Another in a regular series of fascinating, intriguing, or thoughtful tales about people and places in Nado history — presented by your Coronado Historical Association
Spanish Bight lay between Coronado and North Island. It was naturally formed, the result of tidal and current conditions within San Diego Bay that deposited silt and sand from several local rivers. Spanish Bight has been a part of Coronado and San Diego history since the very first diaries and deeds were recorded in the early nineteenth century.
A “bight” is a body of water bounded by a bend or curve in the shoreline. Spanish Bight ran roughly north-south between the ocean and San Diego Bay, and measured approximately 1780 yards long and 190 yards at its widest point. Spanish Bight ran almost all the way from San Diego Bay to the ocean, separated by a band of sand (barely 60 yards wide at high tide) connecting North Island with Coronado called “the sandpit” by locals.
Once North Island began being used for aviation experimentation in 1910, Spanish Bight began to attract a lot of attention. Aviation pioneer Glenn Curtiss flew the world’s first seaplane (then called a “hydroaeroplane”) from the calm waters of Spanish Bight on January 26, 1911. His other flights, used to convince the Navy to purchase his aircraft, all used Spanish Bight as a seaborne “runway.”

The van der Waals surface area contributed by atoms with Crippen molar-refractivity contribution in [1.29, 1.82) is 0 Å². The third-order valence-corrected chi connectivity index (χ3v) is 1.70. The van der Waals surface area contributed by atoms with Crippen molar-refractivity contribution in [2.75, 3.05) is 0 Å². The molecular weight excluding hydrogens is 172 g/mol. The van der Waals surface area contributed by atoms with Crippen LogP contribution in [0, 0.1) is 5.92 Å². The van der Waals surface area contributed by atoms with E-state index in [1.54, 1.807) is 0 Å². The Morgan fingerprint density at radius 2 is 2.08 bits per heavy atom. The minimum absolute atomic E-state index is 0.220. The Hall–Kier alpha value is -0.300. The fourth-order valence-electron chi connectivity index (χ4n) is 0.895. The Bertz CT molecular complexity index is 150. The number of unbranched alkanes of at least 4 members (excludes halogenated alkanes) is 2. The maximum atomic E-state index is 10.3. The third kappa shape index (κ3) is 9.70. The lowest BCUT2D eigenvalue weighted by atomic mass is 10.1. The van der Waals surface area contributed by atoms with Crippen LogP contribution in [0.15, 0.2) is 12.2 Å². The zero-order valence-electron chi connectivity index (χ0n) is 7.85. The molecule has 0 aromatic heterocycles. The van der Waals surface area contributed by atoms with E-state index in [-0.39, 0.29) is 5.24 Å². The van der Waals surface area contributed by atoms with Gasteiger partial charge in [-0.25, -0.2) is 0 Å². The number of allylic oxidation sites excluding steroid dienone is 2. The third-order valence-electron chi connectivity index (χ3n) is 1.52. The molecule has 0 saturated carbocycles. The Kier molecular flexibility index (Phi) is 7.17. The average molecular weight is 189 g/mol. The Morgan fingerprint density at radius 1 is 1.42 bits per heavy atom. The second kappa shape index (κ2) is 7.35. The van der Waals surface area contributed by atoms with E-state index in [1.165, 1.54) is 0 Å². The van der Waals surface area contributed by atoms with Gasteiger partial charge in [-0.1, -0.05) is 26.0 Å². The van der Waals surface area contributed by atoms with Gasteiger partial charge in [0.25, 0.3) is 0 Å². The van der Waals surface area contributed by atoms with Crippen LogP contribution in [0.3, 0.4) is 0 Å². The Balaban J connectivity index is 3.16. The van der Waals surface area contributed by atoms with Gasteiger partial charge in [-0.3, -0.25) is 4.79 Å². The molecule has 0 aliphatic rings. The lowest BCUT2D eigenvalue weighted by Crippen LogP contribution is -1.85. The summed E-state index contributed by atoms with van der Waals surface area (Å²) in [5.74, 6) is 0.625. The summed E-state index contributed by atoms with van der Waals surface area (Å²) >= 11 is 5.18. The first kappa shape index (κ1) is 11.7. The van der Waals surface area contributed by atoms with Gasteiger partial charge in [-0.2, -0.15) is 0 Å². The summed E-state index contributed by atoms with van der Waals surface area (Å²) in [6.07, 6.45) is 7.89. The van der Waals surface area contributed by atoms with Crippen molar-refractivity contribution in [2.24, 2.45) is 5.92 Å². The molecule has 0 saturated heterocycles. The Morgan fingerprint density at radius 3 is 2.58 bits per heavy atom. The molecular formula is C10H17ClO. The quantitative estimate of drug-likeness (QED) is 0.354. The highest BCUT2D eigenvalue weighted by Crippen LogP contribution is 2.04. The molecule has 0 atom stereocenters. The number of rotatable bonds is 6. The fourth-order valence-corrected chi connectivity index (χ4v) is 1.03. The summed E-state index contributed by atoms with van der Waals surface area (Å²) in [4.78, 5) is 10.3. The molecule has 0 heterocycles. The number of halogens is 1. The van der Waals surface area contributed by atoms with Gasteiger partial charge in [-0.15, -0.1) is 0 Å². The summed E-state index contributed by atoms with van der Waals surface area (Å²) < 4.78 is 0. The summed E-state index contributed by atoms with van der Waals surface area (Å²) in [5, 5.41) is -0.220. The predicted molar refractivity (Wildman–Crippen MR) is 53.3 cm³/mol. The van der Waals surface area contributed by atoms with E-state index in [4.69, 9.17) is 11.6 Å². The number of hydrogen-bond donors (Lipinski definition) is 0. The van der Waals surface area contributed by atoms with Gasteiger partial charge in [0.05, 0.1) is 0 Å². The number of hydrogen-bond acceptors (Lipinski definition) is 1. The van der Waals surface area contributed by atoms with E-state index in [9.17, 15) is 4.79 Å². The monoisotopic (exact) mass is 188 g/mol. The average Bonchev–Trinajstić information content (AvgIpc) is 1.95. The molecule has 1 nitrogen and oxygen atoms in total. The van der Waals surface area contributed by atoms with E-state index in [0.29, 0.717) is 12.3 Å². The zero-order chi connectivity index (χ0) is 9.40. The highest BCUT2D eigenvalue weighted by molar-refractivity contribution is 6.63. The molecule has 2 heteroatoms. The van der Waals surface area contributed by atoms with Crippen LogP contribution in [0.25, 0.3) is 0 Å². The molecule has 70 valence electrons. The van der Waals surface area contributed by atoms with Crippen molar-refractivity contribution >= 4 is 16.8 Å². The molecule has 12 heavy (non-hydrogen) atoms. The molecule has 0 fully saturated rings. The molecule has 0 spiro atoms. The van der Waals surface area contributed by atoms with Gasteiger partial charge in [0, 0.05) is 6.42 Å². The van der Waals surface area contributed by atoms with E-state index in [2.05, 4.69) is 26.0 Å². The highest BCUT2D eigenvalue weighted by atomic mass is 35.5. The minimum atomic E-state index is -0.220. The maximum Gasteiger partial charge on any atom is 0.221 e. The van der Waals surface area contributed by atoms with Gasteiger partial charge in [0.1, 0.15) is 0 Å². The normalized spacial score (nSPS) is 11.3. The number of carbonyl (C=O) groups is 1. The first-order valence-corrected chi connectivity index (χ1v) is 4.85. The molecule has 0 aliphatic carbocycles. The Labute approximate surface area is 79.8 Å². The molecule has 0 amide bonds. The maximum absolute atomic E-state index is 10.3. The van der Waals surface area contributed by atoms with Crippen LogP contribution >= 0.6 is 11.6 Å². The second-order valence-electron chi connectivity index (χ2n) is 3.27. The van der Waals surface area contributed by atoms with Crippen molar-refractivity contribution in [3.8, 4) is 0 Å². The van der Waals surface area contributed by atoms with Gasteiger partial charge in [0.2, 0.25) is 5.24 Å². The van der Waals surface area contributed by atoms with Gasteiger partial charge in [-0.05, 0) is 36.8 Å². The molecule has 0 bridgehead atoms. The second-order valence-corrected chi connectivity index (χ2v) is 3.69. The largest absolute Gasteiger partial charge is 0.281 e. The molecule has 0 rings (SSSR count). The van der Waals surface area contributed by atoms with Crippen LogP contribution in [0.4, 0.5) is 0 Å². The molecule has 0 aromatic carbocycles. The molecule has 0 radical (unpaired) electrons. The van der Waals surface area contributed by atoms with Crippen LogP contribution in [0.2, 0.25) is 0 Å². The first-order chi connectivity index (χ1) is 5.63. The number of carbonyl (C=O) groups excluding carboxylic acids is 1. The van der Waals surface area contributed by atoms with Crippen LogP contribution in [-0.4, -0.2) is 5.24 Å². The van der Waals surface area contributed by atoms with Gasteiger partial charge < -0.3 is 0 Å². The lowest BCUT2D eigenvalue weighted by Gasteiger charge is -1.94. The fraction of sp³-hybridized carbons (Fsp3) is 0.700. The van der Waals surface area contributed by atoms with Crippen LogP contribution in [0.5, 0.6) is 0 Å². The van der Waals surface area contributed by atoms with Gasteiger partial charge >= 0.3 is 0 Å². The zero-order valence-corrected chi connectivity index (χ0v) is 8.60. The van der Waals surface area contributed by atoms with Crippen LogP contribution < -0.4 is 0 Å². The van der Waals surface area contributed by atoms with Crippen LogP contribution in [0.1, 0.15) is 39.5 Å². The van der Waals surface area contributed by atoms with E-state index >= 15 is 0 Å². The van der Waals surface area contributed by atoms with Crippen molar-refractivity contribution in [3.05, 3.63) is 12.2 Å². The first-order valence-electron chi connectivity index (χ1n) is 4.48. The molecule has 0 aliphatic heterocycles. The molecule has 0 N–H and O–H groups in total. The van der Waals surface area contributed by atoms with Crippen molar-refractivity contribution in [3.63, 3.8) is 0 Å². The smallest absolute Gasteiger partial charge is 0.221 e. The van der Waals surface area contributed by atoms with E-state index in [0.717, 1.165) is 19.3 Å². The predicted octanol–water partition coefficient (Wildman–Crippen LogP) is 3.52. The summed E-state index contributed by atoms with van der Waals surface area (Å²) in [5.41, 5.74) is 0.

Although naturally formed, Spanish Bight was prone to silting and occasionally Coronado dredged the Bight for convenient sand to help shape the western boundary of the city. The Coronado Country Club, golf course and polo field each benefited from this fill sand and occupied what is now the Country Club residential area, with Spanish Bight just to the west.
As more activity blossomed on North Island, a causeway was built around 1914 to connect North Island to Coronado at 4th Street, with the city bounded on the west by Alameda Boulevard. The Army had replaced the Navy as the primary flying organization at North Island and the causeway was used for a lot of the construction materials needed to build their aerodrome.
With the advent of World War II, the Navy needed to expand their facilities at North Island, but were out of room. Aerial photos show that Spanish Bight was still in evidence in 1942 but was highly silted, especially along the piers of the causeway.
Accordingly, beginning in late 1943, the Navy began to fill in the Bight. They used material dredged from the bay, which turned out to have an excellent foundation of sand on which to build, but stories were rampant of also using “everything but the kitchen sink” to help fill in the Bight including beyond-repair aircraft.
Initially, the Navy built 22 structures on filled Bight land, including warehouses, barracks, and a mess hall, galley and recreation hall. A much-needed quay wall was built at the north end of the Bight to accommodate new, Essex-class aircraft carriers – four of which could be moored along the quay at one time. (ER)